The North American Electric Reliability Corporation (NERC) is responsible for protecting the power grid and electric generation of all of North America. Its job is to prevent things such as random blackouts or attacks on the power grid while regulating the system. It’s also in charge of investigating the reasons for these blackouts and finding solutions to the cause. However, it’s a relatively new organization, and it’s constantly undergoing change. To help you understand what it does and how it does it, here’s the history of NERC CIP standards.
The NERC started back in 1968 in the electric utility industry to craft rules and regulations for the operation of bulk power energy transmissions. In the beginning, the rules and regulations of the NERC were simply voluntary and had no legal repercussions if an entity didn’t follow them. Many in the industry did follow them, though, as they proved to be quite useful.
In 2003, a massive blackout hit the northeastern section of North America. This blackout remains the biggest in USA history and came from a variety of errors and malfunctions that cascaded into a huge issue for millions of people. Soon after that, an investigation found a need for better protections on the electrical grid.
2005: The ERO
The devastating blackout led to the creation of the ERO, or the Electric Reliability Organization. The FERC, or Federal Energy Regulatory Commission, designated the NERC as this organization, which had the power to legally regulate the energy industry for safety and security.
2008: Order 706
Now with legal backing and power, the NERC had the authority—with permission—to instill and create regulations to prevent blackouts. The first set of regulations came out in 2008 as Order 706. This set of regulations, known as the CIP (Critical Infrastructure Protection), gave everyone a system to follow for electricity regulation.
As time went on, the rules and regulations of the CIP weren’t enough to accurately protect the electric system. The NERC, through constant work and effort, eventually came out with CIP-2 in 2009. This change got rid of a lot of the confusing and misleading language of the first CIP.
The third change to the CIP was all about addressing physical access to critical areas and infrastructure. Because this change was so important, very little time passed between CIP-2 and CIP-3. Even after CIP-3 came out, work quickly begun on CIP-4 to address other issues around electricity.
Although the NERC worked quickly on CIP-4, it didn’t immediately receive approval for several iterations, as people couldn’t agree on the new changes. Effectively, CIP-4 wanted to change how the NERC identified key infrastructure, which caused a lot of internal problems. Eventually, a compromise was found, and the FERC (Federal Energy Regulatory Commission) approved the new CIP.
It’s hard to exactly claim everyone’s motives, but the CIP-5 came out extremely quickly after the CIP-4. In fact, the CIP compliance date didn’t even pass before CIP-5 came into full effect. CIP 5 effectively addressed the same issues of CIP-4 as well as several other issues that plagued the industry.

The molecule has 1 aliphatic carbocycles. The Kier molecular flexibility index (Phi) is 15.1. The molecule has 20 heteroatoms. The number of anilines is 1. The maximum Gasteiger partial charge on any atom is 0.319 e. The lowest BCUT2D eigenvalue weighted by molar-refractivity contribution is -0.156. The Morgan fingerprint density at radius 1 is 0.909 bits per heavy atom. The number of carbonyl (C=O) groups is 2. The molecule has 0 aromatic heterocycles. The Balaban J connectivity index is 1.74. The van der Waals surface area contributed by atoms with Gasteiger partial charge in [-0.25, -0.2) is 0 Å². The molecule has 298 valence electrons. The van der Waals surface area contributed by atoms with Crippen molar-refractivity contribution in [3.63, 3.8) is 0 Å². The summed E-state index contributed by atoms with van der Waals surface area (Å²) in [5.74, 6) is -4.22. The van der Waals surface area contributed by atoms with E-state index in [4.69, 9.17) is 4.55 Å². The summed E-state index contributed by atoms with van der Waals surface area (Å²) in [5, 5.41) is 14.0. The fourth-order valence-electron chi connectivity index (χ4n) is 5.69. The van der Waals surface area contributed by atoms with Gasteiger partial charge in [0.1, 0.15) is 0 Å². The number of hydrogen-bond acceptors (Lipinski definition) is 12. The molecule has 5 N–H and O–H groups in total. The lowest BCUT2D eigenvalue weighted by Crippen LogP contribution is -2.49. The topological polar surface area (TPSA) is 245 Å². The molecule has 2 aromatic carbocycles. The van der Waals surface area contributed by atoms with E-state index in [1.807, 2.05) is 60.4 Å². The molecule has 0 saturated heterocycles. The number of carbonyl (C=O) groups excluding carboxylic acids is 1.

2014: Emergency Response
There was a break from the quick releases of CIPs for the next few years, with new regulations but no major overhauls to the system coming out—that is, until an attack on a Metcalf substation. A team of gunmen shot a bunch of transformers, raising concerns about the physical safety of these stations. After this attack, the NERC, within 90 days, made massive changes and new regulations that culminated in CIP-14, a new standard for improving substation security across North America.
As we mentioned, after CIP-5, there wasn’t nearly as big of a rush to get out the next set of standards. After a few years of drafting and revisions, the revisions team revealed the new CIP-6 standards for approval.
Because of the long wait between CIP-5 and CIP-6, a lot of problems and issues became more problematic. As such, CIP-6 had to address numerous problems, such as supply chain security, to make sure to protect the electricity grid from new cyber threats and attacks. A lot of CIP-6 also focused on cleaning up regulations to cover all sorts of issues and clear up confusion.
2017: Mexico NERC CIP
In an interesting move in 2017, the NERC announced it would start to apply its rules and regulations in Mexico, placing the country’s electrical infrastructure and grid under its rules. This is because of the overlap in the electrical grids and how they interact with each other.
2018–9: Emergency Electricity Conservation
In late 2018, quite a few states and grids started to show major issues with electricity. This caused a lot of worry for the NERC, and it put out an emergency electricity conservation order to try and lessen this overdraw on the grid.
There have been a lot of rules and regulation changes and additions since 2017, but not all of them were major overhauls of the CIP standards. Even now, a few changes—but no major events or changes to the system—are awaiting approval. But these rules are still important to many industries, affecting even the simplest of hires to major industry regulations.
This is just the simplified version of the history of NERC CIP standards; CIP standards have gone through plenty of other changes, each one being very important and changing all sorts of practices for every industry. For example, the NERC has recently started requiring any place it deems critical to report any attacks and all possible attempts to breach. This causes a lot of extra paperwork, but it can help with further incident prevention. There’s also the intense and thorough NERC CIP compliance background check requirements, which slow down hiring but prevents the hiring of potentially dangerous people. As you can see, there’s a lot to the history of the NERC, but it’s all important to keeping the power grid active and healthy.